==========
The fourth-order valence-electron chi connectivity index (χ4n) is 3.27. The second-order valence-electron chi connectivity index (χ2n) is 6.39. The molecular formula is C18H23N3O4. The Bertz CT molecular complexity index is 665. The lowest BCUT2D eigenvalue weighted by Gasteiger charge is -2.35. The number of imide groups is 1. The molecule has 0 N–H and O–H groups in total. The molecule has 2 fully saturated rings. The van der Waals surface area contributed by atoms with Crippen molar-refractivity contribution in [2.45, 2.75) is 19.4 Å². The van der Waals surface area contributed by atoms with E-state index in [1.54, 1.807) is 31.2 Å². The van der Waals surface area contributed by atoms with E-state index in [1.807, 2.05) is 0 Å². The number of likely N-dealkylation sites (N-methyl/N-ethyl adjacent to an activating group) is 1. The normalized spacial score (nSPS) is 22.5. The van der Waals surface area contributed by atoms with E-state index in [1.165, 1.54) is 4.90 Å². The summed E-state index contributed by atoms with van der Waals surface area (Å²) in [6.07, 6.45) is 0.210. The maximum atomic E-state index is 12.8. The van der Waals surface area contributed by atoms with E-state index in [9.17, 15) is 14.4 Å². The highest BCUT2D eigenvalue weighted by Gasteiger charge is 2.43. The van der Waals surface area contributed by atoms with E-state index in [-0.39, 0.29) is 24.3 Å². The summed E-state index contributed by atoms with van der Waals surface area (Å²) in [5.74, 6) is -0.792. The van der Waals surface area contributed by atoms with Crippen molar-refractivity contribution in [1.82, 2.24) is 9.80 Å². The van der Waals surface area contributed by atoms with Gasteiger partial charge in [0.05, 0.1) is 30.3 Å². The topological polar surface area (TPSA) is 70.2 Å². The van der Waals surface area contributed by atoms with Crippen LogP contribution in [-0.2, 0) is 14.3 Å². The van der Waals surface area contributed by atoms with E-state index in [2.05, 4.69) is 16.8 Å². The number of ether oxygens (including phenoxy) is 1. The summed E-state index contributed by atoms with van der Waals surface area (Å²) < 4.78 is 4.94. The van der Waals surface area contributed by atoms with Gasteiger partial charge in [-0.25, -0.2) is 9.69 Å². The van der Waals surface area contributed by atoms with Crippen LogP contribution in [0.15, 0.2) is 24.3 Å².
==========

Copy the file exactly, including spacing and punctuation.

The fourth-order valence-electron chi connectivity index (χ4n) is 3.27. The second-order valence-electron chi connectivity index (χ2n) is 6.39. The molecular formula is C18H23N3O4. The Bertz CT molecular complexity index is 665. The lowest BCUT2D eigenvalue weighted by Gasteiger charge is -2.35. The number of imide groups is 1. The molecule has 0 N–H and O–H groups in total. The molecule has 2 fully saturated rings. The van der Waals surface area contributed by atoms with Crippen molar-refractivity contribution in [2.45, 2.75) is 19.4 Å². The van der Waals surface area contributed by atoms with E-state index in [1.54, 1.807) is 31.2 Å². The van der Waals surface area contributed by atoms with E-state index in [1.807, 2.05) is 0 Å². The number of likely N-dealkylation sites (N-methyl/N-ethyl adjacent to an activating group) is 1. The normalized spacial score (nSPS) is 22.5. The van der Waals surface area contributed by atoms with E-state index in [1.165, 1.54) is 4.90 Å². The summed E-state index contributed by atoms with van der Waals surface area (Å²) in [6.07, 6.45) is 0.210. The maximum atomic E-state index is 12.8. The van der Waals surface area contributed by atoms with E-state index in [9.17, 15) is 14.4 Å². The highest BCUT2D eigenvalue weighted by Gasteiger charge is 2.43. The van der Waals surface area contributed by atoms with E-state index in [-0.39, 0.29) is 24.3 Å². The summed E-state index contributed by atoms with van der Waals surface area (Å²) in [5.74, 6) is -0.792. The van der Waals surface area contributed by atoms with Crippen molar-refractivity contribution in [1.82, 2.24) is 9.80 Å². The van der Waals surface area contributed by atoms with Gasteiger partial charge in [0.05, 0.1) is 30.3 Å². The topological polar surface area (TPSA) is 70.2 Å². The van der Waals surface area contributed by atoms with Crippen LogP contribution in [-0.2, 0) is 14.3 Å². The van der Waals surface area contributed by atoms with E-state index in [2.05, 4.69) is 16.8 Å². The number of ether oxygens (including phenoxy) is 1. The summed E-state index contributed by atoms with van der Waals surface area (Å²) < 4.78 is 4.94. The van der Waals surface area contributed by atoms with Gasteiger partial charge in [-0.25, -0.2) is 9.69 Å². The van der Waals surface area contributed by atoms with Crippen LogP contribution in [0.15, 0.2) is 24.3 Å².